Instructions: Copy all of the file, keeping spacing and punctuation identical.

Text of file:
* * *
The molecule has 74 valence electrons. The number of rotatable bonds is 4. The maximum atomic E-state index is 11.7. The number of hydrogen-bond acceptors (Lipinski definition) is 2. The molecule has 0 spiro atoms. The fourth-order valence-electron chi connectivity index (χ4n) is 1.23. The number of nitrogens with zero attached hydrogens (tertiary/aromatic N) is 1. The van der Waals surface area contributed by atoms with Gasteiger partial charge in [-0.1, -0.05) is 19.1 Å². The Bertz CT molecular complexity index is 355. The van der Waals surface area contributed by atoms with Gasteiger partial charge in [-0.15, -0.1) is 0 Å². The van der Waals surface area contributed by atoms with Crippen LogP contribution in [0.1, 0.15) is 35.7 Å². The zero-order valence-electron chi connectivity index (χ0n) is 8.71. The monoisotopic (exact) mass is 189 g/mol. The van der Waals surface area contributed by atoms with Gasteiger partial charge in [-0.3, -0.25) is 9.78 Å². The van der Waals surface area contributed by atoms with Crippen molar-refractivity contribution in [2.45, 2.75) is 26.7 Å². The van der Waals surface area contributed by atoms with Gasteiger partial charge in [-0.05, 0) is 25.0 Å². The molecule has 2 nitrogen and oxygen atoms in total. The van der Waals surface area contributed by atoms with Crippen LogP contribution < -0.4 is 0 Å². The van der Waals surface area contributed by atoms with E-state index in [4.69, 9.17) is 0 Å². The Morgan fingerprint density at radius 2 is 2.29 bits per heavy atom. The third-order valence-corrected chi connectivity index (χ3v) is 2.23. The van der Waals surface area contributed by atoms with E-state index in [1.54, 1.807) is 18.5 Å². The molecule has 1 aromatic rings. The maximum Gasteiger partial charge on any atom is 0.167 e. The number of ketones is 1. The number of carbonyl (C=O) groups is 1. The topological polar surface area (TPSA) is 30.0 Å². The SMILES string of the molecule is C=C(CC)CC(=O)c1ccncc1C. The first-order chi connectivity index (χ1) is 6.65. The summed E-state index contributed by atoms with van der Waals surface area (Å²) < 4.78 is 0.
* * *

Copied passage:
The molecule has 74 valence electrons. The number of rotatable bonds is 4. The maximum atomic E-state index is 11.7. The number of hydrogen-bond acceptors (Lipinski definition) is 2. The molecule has 0 spiro atoms. The fourth-order valence-electron chi connectivity index (χ4n) is 1.23. The number of nitrogens with zero attached hydrogens (tertiary/aromatic N) is 1. The van der Waals surface area contributed by atoms with Gasteiger partial charge in [-0.1, -0.05) is 19.1 Å². The Bertz CT molecular complexity index is 355. The van der Waals surface area contributed by atoms with Gasteiger partial charge in [-0.15, -0.1) is 0 Å². The van der Waals surface area contributed by atoms with Crippen LogP contribution in [0.1, 0.15) is 35.7 Å². The zero-order valence-electron chi connectivity index (χ0n) is 8.71. The monoisotopic (exact) mass is 189 g/mol. The van der Waals surface area contributed by atoms with Gasteiger partial charge in [-0.3, -0.25) is 9.78 Å². The van der Waals surface area contributed by atoms with Crippen molar-refractivity contribution in [2.45, 2.75) is 26.7 Å². The van der Waals surface area contributed by atoms with Gasteiger partial charge in [-0.05, 0) is 25.0 Å². The molecule has 2 nitrogen and oxygen atoms in total. The van der Waals surface area contributed by atoms with Crippen LogP contribution < -0.4 is 0 Å². The van der Waals surface area contributed by atoms with E-state index in [4.69, 9.17) is 0 Å². The Morgan fingerprint density at radius 2 is 2.29 bits per heavy atom. The third-order valence-corrected chi connectivity index (χ3v) is 2.23. The van der Waals surface area contributed by atoms with E-state index in [1.54, 1.807) is 18.5 Å². The molecule has 1 aromatic rings. The maximum Gasteiger partial charge on any atom is 0.167 e. The number of ketones is 1. The number of carbonyl (C=O) groups is 1. The topological polar surface area (TPSA) is 30.0 Å². The SMILES string of the molecule is C=C(CC)CC(=O)c1ccncc1C. The first-order chi connectivity index (χ1) is 6.65. The summed E-state index contributed by atoms with van der Waals surface area (Å²) < 4.78 is 0.